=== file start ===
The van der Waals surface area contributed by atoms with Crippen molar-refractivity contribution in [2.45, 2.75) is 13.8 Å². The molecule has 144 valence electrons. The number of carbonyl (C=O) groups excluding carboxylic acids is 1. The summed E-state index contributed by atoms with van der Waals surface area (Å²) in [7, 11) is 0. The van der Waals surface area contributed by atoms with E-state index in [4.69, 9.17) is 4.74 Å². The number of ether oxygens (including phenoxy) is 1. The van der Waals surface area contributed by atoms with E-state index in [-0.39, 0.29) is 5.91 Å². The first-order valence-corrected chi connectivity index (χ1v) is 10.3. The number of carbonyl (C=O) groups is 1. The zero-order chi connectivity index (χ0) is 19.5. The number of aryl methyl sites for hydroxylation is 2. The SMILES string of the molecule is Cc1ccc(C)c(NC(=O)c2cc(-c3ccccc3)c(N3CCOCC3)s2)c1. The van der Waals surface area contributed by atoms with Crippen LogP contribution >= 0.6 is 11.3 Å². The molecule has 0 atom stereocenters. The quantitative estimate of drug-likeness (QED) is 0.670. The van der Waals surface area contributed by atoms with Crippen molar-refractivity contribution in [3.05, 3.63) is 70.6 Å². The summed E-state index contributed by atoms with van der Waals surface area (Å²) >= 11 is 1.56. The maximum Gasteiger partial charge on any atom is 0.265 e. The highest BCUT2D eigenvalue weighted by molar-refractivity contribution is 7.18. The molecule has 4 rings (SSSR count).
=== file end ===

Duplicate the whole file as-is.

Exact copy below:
The van der Waals surface area contributed by atoms with Crippen molar-refractivity contribution in [2.45, 2.75) is 13.8 Å². The molecule has 144 valence electrons. The number of carbonyl (C=O) groups excluding carboxylic acids is 1. The summed E-state index contributed by atoms with van der Waals surface area (Å²) in [7, 11) is 0. The van der Waals surface area contributed by atoms with E-state index in [4.69, 9.17) is 4.74 Å². The number of ether oxygens (including phenoxy) is 1. The van der Waals surface area contributed by atoms with E-state index in [-0.39, 0.29) is 5.91 Å². The first-order valence-corrected chi connectivity index (χ1v) is 10.3. The number of carbonyl (C=O) groups is 1. The zero-order chi connectivity index (χ0) is 19.5. The number of aryl methyl sites for hydroxylation is 2. The SMILES string of the molecule is Cc1ccc(C)c(NC(=O)c2cc(-c3ccccc3)c(N3CCOCC3)s2)c1. The van der Waals surface area contributed by atoms with Crippen LogP contribution >= 0.6 is 11.3 Å². The molecule has 0 atom stereocenters. The quantitative estimate of drug-likeness (QED) is 0.670. The van der Waals surface area contributed by atoms with Crippen molar-refractivity contribution in [3.05, 3.63) is 70.6 Å². The summed E-state index contributed by atoms with van der Waals surface area (Å²) >= 11 is 1.56. The maximum Gasteiger partial charge on any atom is 0.265 e. The highest BCUT2D eigenvalue weighted by molar-refractivity contribution is 7.18. The molecule has 4 rings (SSSR count).